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Distant Thunder

Geologist and science writer Nina Morgan describes a surprise double wedding 

Morgan, N., Marriage of true minds. Geoscientist 30 (1), 26, 2020 10.1144/geosci2020-067, Download the pdf here

Muriel ArberShe was a talented botanist who went on to study botany and geology in 1903 at University College London – 'The Godless Place in Gower Street' – under the supervision of the botanist Francis W. Oliver [1864 – 1951] and the geologist, Thomas George Bonney [1833 – 1924].  He was a palaeobotanist, appointed by Professor Thomas McKenny Hughes [1832 - 1917] in 1899 to a demonstratorship in the Woodwardian (later Sedgwick) Museum in Cambridge

The pair, Edward Alexander Newell Arber [1870 – 1918] and Agnes Robertson [1878 – 1960], met while she was an undergraduate at Newnham College, Cambridge. They fell in love, and  became engaged in 1906.  

Image: Muriel Arber, Edward and Agnes' daughter, in about 1936

The absent-minded professor

They were married in Cambridge in 1909. Thanks to Bonney, who was also an ordained minister, their union was 'doubly blessed'.  As their daughter, Muriel Arber [1913 – 2004]  described it:

"Professor Bonney returned to Cambridge, and as a friend of both my parents he officiated at their wedding.  Indeed he married them with great thoroughness, for not being in the habit of conducting the service, he accidentally went back instead of forward after the vows, so that my father twice endowed my mother with all his worldly goods as she for the second time promised to love, honour and obey him... Professor Bonney then gave a charming little address in which he said that the happiest marriages the he knew were those in which the man and woman remained lovers."  Bonny, himself, never married.

The wedding gifts, too, were unusual:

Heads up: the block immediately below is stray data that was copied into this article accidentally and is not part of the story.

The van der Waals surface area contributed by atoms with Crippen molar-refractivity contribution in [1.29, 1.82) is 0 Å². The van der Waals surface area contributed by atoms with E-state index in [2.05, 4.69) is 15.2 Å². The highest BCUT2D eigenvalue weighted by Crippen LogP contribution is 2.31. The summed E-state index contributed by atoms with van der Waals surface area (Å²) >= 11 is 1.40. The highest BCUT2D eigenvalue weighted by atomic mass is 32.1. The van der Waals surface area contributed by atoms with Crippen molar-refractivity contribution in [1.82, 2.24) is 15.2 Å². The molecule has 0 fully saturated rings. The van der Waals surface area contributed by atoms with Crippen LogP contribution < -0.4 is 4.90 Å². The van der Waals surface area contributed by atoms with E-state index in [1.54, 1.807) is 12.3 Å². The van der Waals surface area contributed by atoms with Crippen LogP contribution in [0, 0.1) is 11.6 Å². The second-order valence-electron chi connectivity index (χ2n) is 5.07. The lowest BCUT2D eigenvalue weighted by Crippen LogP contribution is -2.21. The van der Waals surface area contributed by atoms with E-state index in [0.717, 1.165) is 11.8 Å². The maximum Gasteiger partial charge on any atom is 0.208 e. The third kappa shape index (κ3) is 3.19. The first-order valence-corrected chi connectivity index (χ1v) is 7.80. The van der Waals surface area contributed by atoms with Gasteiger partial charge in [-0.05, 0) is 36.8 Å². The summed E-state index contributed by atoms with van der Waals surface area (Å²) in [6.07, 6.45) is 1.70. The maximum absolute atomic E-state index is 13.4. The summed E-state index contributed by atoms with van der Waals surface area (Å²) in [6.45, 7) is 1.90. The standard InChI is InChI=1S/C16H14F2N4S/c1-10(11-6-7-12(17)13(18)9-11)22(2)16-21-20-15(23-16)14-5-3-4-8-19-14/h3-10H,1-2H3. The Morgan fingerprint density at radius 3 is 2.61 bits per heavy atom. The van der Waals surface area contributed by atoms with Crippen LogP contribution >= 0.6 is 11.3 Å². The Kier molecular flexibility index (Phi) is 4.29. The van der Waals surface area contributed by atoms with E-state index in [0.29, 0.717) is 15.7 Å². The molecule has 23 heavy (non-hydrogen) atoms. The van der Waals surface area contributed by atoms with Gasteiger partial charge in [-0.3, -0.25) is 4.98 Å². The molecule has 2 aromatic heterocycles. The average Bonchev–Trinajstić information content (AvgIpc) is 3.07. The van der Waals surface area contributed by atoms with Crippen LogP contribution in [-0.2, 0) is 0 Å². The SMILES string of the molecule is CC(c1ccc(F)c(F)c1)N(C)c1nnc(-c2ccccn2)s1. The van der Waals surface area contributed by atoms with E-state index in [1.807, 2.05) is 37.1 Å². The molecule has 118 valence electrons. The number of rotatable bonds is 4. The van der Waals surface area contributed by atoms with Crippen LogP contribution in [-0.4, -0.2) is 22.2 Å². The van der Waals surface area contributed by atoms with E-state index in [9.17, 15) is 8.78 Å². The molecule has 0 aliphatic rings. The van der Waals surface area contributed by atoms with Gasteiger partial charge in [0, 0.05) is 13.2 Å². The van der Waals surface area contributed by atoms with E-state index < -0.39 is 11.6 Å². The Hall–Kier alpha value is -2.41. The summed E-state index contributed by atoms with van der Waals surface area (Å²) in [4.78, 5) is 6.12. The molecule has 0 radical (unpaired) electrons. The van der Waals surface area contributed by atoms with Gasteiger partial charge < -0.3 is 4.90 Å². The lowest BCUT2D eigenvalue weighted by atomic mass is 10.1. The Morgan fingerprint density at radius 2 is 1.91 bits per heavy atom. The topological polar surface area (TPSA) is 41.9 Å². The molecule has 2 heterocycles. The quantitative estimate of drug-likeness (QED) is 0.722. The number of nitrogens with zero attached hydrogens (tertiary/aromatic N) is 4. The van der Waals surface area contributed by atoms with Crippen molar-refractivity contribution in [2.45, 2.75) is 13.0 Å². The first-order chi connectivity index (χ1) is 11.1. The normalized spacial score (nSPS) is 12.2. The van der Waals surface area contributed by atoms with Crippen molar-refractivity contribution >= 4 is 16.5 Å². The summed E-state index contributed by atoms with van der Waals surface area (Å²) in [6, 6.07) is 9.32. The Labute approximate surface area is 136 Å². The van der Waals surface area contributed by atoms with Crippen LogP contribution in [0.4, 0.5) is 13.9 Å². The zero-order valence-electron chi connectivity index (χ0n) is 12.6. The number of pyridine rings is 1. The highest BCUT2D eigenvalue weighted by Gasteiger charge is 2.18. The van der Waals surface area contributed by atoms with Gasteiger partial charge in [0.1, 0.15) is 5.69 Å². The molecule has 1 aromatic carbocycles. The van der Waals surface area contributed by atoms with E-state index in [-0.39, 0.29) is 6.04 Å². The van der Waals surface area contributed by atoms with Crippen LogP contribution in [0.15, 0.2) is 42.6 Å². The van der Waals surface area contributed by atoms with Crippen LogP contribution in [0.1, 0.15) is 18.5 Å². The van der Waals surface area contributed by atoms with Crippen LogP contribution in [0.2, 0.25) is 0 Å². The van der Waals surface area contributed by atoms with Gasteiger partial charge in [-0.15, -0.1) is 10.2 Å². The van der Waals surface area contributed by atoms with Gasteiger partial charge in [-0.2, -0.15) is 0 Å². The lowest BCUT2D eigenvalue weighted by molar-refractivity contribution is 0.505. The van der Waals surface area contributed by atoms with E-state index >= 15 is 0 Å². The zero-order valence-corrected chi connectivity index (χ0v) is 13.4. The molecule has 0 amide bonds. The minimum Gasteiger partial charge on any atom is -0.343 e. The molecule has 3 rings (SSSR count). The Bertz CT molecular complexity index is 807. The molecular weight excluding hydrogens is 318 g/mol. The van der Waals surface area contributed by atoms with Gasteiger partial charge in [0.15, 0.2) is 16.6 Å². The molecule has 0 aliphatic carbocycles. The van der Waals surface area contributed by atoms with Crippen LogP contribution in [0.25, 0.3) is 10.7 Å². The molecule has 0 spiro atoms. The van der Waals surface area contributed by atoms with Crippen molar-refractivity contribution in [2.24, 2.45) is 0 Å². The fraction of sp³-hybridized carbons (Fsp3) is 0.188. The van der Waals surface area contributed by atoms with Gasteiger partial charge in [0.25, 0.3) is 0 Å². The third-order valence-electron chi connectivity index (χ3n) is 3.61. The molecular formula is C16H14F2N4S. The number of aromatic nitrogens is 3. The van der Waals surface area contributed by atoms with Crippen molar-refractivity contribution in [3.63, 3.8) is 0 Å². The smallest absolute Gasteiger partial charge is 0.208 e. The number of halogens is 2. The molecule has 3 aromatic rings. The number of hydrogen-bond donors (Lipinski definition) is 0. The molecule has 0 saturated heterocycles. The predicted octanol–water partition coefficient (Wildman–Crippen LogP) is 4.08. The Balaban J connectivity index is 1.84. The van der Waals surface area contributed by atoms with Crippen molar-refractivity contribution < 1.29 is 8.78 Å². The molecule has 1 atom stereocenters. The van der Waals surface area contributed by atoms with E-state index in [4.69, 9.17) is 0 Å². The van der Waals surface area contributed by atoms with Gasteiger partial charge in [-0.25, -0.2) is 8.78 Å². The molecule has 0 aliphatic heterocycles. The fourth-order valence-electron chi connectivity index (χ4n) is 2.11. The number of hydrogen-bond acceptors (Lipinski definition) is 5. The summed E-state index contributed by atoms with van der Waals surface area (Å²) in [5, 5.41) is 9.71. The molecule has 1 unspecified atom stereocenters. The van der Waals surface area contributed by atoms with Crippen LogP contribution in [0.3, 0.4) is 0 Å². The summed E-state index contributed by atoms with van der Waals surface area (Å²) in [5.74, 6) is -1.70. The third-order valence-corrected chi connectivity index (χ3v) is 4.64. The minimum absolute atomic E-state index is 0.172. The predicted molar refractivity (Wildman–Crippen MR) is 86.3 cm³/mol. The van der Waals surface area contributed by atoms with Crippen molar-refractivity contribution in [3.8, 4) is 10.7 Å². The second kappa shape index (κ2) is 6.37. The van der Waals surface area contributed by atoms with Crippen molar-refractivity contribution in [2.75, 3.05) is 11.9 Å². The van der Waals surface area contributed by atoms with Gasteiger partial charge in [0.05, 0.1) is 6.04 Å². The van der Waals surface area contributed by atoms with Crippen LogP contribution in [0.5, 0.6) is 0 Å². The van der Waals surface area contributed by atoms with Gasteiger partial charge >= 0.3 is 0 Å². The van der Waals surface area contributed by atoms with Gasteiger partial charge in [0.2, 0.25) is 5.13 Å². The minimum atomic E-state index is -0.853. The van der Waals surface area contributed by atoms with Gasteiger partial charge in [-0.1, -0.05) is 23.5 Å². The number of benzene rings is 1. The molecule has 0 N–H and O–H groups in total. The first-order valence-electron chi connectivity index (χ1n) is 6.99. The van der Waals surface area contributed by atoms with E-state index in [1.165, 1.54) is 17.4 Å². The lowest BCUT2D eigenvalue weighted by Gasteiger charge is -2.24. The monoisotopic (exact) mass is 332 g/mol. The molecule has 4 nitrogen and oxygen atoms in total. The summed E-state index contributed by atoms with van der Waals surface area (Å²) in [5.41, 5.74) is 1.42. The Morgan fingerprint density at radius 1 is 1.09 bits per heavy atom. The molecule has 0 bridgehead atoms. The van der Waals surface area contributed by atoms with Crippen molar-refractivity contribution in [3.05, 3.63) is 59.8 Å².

"I still have the wedding present that the Curator of the [Sedgwick] Museum, Henry Keeping, then aged 82, gave to my parents: it is a box containing some excellent fossil specimens of his own collecting, lying on pink cotton wool: Belemnites oweni, split to show the phragmacone, together with a pair of interlaced crayfish from the Wealden, and a fine palatine tooth of a Cretaceous fish. Pasted on a piece of cardboard was a little poem on love cut out of the Daily Chronicle."

Academic riches 

Demonstrators were poorly paid, and in the early days of the marriage money was tight.  It was, Muriel recalls, 'only [Newell's] consulting fees that made the marriage in 1909 possible... I owe my own existence to the Kent Coalfield later on.'
But in the academic sense, the Arbers were very rich.  Before his early death, Newell wrote more than 6 monographs on palaeobotany and geology, published the book, The Natural History of Coal, and more than 90 papers and articles.  He later became well known for his studies of the geomorphology of the Devon coast described in his book, The Coast Scenery of North Devon, published in 1911, which inspired Muriel's own research on geomorphology. 

Her mother went on to become a plant morphologist and anatomist, as well as a historian and philosopher of botany. She was elected a Fellow of the Royal Society in 1946, the first female botanist and only the third woman to receive that honour.

Muriel graduated from Newnham College, Cambridge in Geology (BA 1935, MA 1938), and from 1942 – 1973 taught at The King's School in Ely. She played a central role in the Geologists' Association, where she served as President from 1972 – 1974, and was a key architect of the GA Code for Geological Fieldwork. She also carried out research on fossil brachiopods and published a series of papers on the geomorphology, with special reference to sea-level change, cliff profiles and active land slipping on the coasts of South Devon and Dorset.  

Love affair 

In 1922 Muriel fell in love with Lyme Regis where she "found the key to the whole future of my life." Though Cambridge-based she visited Lyme often.  She was, said the late John Fowles, 'the genius of the place' who provided the geological background for his novel, The French Lieutenant's Woman.  But an even higher accolade came from the local newspaper, which towards the end of her life dubbed her 'Lyme's Oldest Tourist'! 

End notes: Sources for this vignette include: Papers of Edward Alexander Newell Arber at ; Obitiuary of E.A. Arber, Geol.Mag, 5, 426-341, 1918 Obituary of Muriel Agnes Arber by Eric Robinson, Proc. Geol. Assoc. 116, 61-63, 200; Early Memories of the Sedgwick by Muriel Arber, GeoCam, 7, 5-7, 2003 and personal memories provided by Eric Robinson.

Nina Morgan is a geologist and science writer based near Oxford.  Her latest book, The Geology of Oxford Gravestones, is available via